Blog / 2020 / Touching Elbows

March 13, 2020

Last weekend, before the WHO officially declared COVID-19 a pandemic and before 45 made his “I’m totally going to leverage this catastrophe to try to become the dictator I have always wanted to be” speech, I went to a party. My father-in-law was turning eighty and much of the extended family had come from all over Jersey and beyond to celebrate.

Going into the event, my partner and I had resolved that we wouldn’t be hugging or kissing anyone, just touching elbows. We both felt some trepidation about our decision, worrying that we would upset some of our cousins. In the end, it wasn’t nearly as difficult as I thought it would be—particularly because I wasn’t alone in implementing the new greeting. Some family was predictably offended, but most people took it in stride, chiding us for our “overly cautious” behavior without being hostile.

Beyond everybody else’s reaction though, touching elbows was actually pretty magical for me.

For the first time in years, I felt like greetings were more than a robotic display of my relationships with these people. The different kind of “hello” brought a renewed mindfulness to the moment of mutual recognition.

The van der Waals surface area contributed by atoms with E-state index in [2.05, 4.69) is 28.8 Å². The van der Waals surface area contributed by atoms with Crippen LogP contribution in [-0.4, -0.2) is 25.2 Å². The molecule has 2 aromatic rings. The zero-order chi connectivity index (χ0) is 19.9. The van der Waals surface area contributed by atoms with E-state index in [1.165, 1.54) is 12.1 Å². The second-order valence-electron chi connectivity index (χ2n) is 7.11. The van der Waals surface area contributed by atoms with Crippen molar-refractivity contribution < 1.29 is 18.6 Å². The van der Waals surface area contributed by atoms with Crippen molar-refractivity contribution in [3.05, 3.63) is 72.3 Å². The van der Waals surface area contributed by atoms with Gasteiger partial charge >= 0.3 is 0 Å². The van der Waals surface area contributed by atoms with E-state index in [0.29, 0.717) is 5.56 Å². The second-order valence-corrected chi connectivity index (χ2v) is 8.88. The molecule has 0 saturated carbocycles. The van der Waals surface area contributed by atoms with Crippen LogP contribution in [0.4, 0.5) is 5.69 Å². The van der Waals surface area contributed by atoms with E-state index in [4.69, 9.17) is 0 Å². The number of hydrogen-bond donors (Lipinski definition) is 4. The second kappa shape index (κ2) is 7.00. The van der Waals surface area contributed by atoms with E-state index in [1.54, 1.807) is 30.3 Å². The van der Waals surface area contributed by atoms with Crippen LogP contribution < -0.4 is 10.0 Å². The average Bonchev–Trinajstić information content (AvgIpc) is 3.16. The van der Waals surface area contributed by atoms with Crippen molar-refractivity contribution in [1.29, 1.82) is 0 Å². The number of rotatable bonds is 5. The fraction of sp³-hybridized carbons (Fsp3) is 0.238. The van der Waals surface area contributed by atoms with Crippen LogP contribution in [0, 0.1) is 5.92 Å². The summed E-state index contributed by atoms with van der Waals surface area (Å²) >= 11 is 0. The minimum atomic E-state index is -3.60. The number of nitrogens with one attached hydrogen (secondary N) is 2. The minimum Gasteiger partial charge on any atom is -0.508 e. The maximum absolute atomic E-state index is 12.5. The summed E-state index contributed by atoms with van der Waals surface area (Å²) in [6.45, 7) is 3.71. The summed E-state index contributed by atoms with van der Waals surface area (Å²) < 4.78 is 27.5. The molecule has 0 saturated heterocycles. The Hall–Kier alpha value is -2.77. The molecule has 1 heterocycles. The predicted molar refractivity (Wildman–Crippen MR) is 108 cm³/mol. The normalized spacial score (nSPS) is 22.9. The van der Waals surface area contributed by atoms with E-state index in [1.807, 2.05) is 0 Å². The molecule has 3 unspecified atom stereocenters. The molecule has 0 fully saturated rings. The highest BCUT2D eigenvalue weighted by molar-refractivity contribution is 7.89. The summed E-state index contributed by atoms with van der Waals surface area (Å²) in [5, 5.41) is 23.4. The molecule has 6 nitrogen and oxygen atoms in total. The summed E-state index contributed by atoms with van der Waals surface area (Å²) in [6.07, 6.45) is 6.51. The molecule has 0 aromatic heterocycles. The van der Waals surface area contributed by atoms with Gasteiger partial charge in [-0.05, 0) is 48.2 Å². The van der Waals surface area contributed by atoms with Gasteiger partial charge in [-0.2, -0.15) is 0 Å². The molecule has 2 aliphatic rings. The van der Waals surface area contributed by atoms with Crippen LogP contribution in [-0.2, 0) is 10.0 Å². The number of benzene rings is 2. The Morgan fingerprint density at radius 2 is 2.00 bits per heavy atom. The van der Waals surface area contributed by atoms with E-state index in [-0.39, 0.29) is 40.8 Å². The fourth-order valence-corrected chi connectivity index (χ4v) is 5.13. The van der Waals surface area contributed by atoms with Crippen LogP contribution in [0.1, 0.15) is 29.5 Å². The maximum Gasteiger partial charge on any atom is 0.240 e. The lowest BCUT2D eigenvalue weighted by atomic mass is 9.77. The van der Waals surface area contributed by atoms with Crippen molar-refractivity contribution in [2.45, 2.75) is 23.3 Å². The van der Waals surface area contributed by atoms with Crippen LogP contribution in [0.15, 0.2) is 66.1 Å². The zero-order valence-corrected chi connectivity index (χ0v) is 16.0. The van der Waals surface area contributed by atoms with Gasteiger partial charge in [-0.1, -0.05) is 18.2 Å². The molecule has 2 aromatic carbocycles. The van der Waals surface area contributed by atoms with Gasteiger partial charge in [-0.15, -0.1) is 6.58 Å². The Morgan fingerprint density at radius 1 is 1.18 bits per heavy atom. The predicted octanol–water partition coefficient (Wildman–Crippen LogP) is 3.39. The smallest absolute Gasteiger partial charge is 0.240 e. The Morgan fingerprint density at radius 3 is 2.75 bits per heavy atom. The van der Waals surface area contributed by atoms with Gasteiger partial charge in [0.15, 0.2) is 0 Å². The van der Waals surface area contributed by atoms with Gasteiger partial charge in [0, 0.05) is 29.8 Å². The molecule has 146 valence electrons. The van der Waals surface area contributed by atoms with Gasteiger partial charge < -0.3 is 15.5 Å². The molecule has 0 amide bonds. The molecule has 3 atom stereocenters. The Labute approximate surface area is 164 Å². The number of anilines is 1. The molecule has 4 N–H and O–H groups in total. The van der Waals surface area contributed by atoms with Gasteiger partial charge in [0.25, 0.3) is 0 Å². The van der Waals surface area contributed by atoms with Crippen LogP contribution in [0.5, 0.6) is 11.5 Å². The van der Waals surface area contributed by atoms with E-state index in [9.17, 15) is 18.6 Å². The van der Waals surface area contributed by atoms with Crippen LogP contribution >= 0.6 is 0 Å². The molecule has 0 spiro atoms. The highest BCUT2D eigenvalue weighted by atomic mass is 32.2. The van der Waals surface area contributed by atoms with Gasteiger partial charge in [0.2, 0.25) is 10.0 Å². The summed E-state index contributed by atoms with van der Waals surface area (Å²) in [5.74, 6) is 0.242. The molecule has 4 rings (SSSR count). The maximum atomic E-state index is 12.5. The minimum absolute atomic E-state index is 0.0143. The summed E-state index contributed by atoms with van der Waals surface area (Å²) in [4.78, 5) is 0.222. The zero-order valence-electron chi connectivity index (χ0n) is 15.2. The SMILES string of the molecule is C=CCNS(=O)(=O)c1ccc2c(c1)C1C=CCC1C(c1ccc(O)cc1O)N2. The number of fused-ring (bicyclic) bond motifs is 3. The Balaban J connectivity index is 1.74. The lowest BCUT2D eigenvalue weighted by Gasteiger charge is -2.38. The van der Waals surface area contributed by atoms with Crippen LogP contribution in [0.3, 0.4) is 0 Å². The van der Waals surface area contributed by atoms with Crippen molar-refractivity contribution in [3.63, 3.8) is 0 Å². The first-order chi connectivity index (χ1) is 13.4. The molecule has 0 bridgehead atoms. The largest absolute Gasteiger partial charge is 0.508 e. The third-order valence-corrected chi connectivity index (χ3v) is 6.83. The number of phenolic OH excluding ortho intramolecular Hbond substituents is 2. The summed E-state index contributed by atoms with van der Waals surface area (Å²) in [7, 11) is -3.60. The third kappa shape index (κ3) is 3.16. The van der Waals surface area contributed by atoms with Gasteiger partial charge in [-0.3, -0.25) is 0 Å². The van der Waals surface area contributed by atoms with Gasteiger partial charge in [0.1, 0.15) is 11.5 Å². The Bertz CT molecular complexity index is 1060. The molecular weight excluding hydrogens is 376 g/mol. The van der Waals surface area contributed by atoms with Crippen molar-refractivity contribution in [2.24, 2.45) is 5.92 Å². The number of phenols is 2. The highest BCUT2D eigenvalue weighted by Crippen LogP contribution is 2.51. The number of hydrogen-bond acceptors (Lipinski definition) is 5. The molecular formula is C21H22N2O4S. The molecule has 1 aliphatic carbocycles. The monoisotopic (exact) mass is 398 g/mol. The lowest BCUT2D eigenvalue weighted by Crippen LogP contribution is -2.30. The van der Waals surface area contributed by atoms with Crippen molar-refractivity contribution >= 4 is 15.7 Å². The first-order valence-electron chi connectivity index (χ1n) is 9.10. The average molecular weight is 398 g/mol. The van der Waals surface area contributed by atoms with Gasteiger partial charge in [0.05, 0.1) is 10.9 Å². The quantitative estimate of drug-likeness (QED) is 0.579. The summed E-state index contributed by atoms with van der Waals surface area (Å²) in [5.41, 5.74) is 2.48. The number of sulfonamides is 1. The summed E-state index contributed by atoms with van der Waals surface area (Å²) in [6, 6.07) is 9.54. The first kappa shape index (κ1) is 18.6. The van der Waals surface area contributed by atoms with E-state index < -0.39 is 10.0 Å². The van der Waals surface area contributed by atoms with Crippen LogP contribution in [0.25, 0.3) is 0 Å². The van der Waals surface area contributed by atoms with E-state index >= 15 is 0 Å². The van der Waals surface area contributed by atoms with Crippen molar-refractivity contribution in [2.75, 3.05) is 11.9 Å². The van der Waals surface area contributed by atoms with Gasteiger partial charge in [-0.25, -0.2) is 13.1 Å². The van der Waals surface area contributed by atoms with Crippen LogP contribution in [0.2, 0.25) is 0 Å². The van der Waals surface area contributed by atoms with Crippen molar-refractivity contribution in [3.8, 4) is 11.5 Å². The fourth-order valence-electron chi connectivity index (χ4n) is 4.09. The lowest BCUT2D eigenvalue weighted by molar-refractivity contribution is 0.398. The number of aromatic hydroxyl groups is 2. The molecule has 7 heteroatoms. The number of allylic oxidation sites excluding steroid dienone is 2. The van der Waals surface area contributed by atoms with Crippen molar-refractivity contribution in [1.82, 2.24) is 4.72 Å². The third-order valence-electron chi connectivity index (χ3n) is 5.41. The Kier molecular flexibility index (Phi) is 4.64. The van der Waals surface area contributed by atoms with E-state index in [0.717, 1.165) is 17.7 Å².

I had to remain fully present in order to avoid being the good girl the patriarchy wants me to be and stop myself from responding to open arms with an automatic hug. Presenting my elbow in greeting actually melted away some of the numbness I have felt since that fateful day in 2016 when 45 became 45.

a little girl drawing a panda pig
Gwenn Seemel
Drawing a Panda Pig (Summer Camp Series)
2019
acrylic, colored pencil, and marker on paper
9 x 6 inches
(There are prints of this drawing available here, and the original is $100 plus shipping.)

There is plenty to be terrified of in the context of COVID-19. Personally, my fearful focus is twofold: on the physical health of vulnerable loved ones and on the financial health of my artist friends since all of us live so simply even when there isn’t a worldwide crisis.

But within this nightmare, there are glimmers of good. Many important things that we normally take for granted have suddenly come into sharper focus in light of the pandemic, not the least of which is creativity.

If you’re struggling with cabin fever as you practice social distancing, I recommend drawing as one of your first lines of defense—and especially if you’ve always been told you can’t! Try this half hour video workshop to get you started.

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